Here’s What Super Smash Bros. Ultimate Is Really Like
Everything you need to know.
You’ve probably seen all the reviews breathlessly praising the Nintendo Switch’s Super Smash Bros. Ultimate by now, and honestly, that consensus (currently 92% on Metacritic) is no coincidence—there’s a reason it’s already the Switch’s new fastest-selling game.
But, in much the same way, you’ve probably already played a Smash Bros. game or two (or more) in your day, and whether or not you’re interested in this one probably has very little to do with the positive review scores it was almost guaranteed to get.
After all, the last 3 home console-based editions in the series all clocked in at or around the same score, and one of them (the Wii’s Smash Bros. Brawl) literally included an intentional game mechanic that caused players’ characters to trip and fall down at random, in the middle of battle. The series is basically bullet(bill)proof, at this point.
So, instead of a traditional review, let’s do a quick rundown of the relevant components so that, if Smash Bros. is something you are interested in, you’ll have a good idea of what you’re getting into.
Characters and Stages:
You may already know from the “Everyone Is Here” slogan that the game includes every playable fighter from the series’ history, along with some new additions.
What you may not know is that the game also features nearly every single playable stage from the series’ history in some form (and you can play on them all with their “stage hazards” turned off, but without reducing them to Battlefield and Final Destination forms, retaining some of their uniqueness).
If you look at the full stage list stacked up against the franchise’s past entries, you’ll notice that, of the stages “missing” from Ultimate, most have simply been replaced by spiritual successors—Smash Bros. 64′s Sector Z being represented by Melee’s Corneria, for example—with only a handful actually completely left out.
With all of that returning content, the new additions to the fighter roster are understandably few, but they’ve all proved unique and fun to play so far, with six more on the way as DLC, including the wonderfully silly Piranha Plant and five more that remain to be seen.
On the downside, you have to unlock all but the 8 characters in the base roster of Super Smash Bros. 64, which took me almost a week—and I played quite a bit. The unlocking process moves along at a pretty good pace, though, and your best bet, if you’re not into the adventure mode (which we’ll get to in a bit), is to just play some multiplayer matches with a two- or three-stock setting, either against computer players or with friends, and let the new fighters come to you.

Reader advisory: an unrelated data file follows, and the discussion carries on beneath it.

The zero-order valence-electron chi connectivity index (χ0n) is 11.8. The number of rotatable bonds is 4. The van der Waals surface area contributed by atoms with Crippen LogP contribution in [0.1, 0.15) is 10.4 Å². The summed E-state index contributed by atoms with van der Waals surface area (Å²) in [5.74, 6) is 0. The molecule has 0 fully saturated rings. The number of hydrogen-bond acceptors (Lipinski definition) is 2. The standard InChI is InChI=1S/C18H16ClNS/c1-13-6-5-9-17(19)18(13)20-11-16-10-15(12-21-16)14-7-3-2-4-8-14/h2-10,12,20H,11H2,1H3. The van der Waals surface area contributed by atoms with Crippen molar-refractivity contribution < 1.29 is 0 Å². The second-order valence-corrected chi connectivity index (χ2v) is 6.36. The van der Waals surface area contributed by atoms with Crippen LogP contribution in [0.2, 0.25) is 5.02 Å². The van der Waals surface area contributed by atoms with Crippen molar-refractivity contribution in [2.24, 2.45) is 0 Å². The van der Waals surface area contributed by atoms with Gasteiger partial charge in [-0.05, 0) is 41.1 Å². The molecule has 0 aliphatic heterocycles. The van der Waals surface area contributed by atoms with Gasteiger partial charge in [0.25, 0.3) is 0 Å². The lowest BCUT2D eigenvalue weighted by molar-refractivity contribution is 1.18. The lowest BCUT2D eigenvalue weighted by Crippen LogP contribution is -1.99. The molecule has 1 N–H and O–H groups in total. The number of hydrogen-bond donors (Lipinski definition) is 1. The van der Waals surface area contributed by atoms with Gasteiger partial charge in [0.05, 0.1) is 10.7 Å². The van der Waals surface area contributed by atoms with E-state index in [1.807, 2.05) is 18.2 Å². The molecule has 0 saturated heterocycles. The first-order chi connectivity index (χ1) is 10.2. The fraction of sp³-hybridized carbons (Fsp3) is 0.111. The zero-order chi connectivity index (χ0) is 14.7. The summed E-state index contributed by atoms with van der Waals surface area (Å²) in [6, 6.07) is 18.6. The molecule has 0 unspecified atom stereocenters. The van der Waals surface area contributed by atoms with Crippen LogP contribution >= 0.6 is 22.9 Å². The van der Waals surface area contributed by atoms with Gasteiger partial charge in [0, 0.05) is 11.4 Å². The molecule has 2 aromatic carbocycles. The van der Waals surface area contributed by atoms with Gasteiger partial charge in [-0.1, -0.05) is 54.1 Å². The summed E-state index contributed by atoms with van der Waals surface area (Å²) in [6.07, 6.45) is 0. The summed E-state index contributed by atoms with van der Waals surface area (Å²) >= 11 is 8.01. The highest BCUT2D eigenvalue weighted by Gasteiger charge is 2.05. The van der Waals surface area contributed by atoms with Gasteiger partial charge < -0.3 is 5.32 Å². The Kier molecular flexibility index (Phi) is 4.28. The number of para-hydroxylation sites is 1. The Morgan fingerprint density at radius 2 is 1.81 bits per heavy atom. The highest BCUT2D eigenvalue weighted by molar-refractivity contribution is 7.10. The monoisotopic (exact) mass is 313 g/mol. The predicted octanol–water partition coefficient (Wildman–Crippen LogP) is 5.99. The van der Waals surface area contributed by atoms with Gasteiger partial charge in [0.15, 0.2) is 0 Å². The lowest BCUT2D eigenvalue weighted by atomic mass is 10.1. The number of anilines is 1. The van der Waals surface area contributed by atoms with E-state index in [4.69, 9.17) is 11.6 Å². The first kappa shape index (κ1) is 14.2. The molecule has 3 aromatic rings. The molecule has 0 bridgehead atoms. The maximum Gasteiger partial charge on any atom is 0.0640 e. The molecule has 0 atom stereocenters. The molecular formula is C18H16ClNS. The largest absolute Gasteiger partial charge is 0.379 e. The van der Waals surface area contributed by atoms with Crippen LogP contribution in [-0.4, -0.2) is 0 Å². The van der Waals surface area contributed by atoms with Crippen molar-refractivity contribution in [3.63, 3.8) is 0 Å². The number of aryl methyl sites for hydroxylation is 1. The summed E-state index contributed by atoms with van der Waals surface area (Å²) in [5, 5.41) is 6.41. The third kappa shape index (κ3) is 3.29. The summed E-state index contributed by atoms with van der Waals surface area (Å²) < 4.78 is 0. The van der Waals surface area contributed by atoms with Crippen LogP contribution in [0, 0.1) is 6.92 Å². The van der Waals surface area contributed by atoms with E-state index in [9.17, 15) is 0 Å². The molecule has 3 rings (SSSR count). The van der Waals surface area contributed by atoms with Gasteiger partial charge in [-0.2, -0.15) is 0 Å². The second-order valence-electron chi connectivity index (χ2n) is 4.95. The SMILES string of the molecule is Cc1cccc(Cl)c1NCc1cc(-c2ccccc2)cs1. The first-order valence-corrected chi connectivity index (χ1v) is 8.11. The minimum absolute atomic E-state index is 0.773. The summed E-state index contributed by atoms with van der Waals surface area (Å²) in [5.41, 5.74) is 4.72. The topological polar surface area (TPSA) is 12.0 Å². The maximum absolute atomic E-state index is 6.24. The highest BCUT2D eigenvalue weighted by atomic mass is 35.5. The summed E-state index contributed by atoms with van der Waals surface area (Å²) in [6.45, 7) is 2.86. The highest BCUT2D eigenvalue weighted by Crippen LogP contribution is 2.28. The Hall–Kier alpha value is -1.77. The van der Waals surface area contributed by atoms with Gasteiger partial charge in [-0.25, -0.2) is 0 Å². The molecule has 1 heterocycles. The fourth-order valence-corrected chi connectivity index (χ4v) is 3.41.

That’s not necessarily the fastest way, but it’s a good mix of unlock speed and actually having fun playing and learning the new game. If there’s a specific character you can’t wait for, though, Classic Mode has a set unlock order based on which character you use, and you can look that up (as well as the order for the other methods) to avoid a potentially long wait.
That fun extends to the original cast of characters, as well. As with every previous iteration of the series, the fighting mechanics have gotten a makeover—a deceptively substantial one this time around, although as a party game, it’s the same multiplayer mayhem as always, just bigger, faster, and flashier.
There are infinite nuances we could go over for the hardcore Smash fan, but the overall impression the changes have left me with is this: Masahiro Sakurai’s development team decided to just embrace each character’s good traits instead of trying too hard to weight them down with drawbacks, and it feels glorious.
In past Smash games, it’s always been weird to see some attacks that would be good get inexplicably held back by range limitations or cool-down that left the character open to attack, while the best characters in the game were always the ones that suffered few of these drawbacks despite having equally good (or better) moves. This time around, it feels like many of those limitations were removed, creating an entire cast of strong characters—if everyone’s broken, no one is.
Removing those limitations is very freeing and just feels like a blast to play, on top of a noticeable, sometimes startling increase in character speed in many ways (run speed, jump/fall speed, attack speed, cool-down speed when landing after an aerial attack, etc., across the board) compared to the last iteration.
In a way, it feels similar to Smash Bros. Melee (seriously, data miners have determined that some of Pichu’s physics stats were ripped straight from that game), but also feels very new and different—in a good way, although it’s not likely to sway any of the dedicated Melee tournament crowd. The ability to perform any action immediately out of a run opens up the ground combat in a big way, requiring only that you return the joystick to its neutral position before inputting whatever attack you like, from a jab all the way up to a smash attack. There’s a lot of room for creativity that adds to that feeling of freedom.
This is an area where the game falters a bit for me, but your mileage may vary. Alongside returning modes like Classic (fighting through a pre-set route of opponents à la your standard fighting game story mode) and All-Star (fighting through the game’s entire character roster, although it’s been turned into one of the infinitely spawning army modes this time around), the game’s big “adventure mode” is World of Light, which is mostly just a series of battles with special rules, designed to give the feel of battling a character that’s not actually a playable fighter in the game.